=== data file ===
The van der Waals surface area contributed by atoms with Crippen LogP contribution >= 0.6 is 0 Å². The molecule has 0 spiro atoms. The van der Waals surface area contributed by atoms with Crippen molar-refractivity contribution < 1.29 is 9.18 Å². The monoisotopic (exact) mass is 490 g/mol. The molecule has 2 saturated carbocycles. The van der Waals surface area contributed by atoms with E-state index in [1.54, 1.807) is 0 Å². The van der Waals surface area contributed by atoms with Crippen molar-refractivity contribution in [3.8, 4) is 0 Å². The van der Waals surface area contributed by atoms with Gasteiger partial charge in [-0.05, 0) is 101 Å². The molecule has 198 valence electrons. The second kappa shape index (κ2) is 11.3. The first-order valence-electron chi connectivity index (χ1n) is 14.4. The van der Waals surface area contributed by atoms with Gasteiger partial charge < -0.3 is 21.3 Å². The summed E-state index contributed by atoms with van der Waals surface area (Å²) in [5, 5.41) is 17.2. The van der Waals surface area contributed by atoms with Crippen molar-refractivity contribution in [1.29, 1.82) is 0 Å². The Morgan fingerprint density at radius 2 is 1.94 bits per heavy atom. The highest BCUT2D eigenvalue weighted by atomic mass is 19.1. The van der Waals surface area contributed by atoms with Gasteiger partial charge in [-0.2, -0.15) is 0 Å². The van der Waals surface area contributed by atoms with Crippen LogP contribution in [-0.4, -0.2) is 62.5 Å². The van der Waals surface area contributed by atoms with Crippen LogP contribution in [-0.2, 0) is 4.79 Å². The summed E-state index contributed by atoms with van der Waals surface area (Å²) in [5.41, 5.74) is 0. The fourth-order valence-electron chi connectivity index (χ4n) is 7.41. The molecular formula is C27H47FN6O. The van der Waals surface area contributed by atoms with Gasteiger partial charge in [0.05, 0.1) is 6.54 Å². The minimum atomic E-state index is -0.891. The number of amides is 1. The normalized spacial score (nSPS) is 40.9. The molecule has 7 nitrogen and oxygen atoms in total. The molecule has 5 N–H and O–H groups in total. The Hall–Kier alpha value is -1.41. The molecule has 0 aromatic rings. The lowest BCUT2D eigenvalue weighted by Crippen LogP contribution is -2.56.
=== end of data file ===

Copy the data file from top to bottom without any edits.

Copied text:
The van der Waals surface area contributed by atoms with Crippen LogP contribution >= 0.6 is 0 Å². The molecule has 0 spiro atoms. The van der Waals surface area contributed by atoms with Crippen molar-refractivity contribution < 1.29 is 9.18 Å². The monoisotopic (exact) mass is 490 g/mol. The molecule has 2 saturated carbocycles. The van der Waals surface area contributed by atoms with E-state index in [1.54, 1.807) is 0 Å². The van der Waals surface area contributed by atoms with Crippen molar-refractivity contribution in [3.8, 4) is 0 Å². The van der Waals surface area contributed by atoms with Gasteiger partial charge in [-0.05, 0) is 101 Å². The molecule has 198 valence electrons. The second kappa shape index (κ2) is 11.3. The first-order valence-electron chi connectivity index (χ1n) is 14.4. The van der Waals surface area contributed by atoms with Gasteiger partial charge < -0.3 is 21.3 Å². The summed E-state index contributed by atoms with van der Waals surface area (Å²) in [5, 5.41) is 17.2. The van der Waals surface area contributed by atoms with Crippen molar-refractivity contribution in [1.29, 1.82) is 0 Å². The Morgan fingerprint density at radius 2 is 1.94 bits per heavy atom. The highest BCUT2D eigenvalue weighted by atomic mass is 19.1. The van der Waals surface area contributed by atoms with Gasteiger partial charge in [-0.2, -0.15) is 0 Å². The van der Waals surface area contributed by atoms with Crippen LogP contribution in [-0.4, -0.2) is 62.5 Å². The van der Waals surface area contributed by atoms with Crippen LogP contribution in [-0.2, 0) is 4.79 Å². The summed E-state index contributed by atoms with van der Waals surface area (Å²) in [5.41, 5.74) is 0. The fourth-order valence-electron chi connectivity index (χ4n) is 7.41. The molecular formula is C27H47FN6O. The van der Waals surface area contributed by atoms with Gasteiger partial charge in [0.05, 0.1) is 6.54 Å². The minimum atomic E-state index is -0.891. The number of amides is 1. The normalized spacial score (nSPS) is 40.9. The molecule has 7 nitrogen and oxygen atoms in total. The molecule has 5 N–H and O–H groups in total. The Hall–Kier alpha value is -1.41. The molecule has 0 aromatic rings. The lowest BCUT2D eigenvalue weighted by Crippen LogP contribution is -2.56.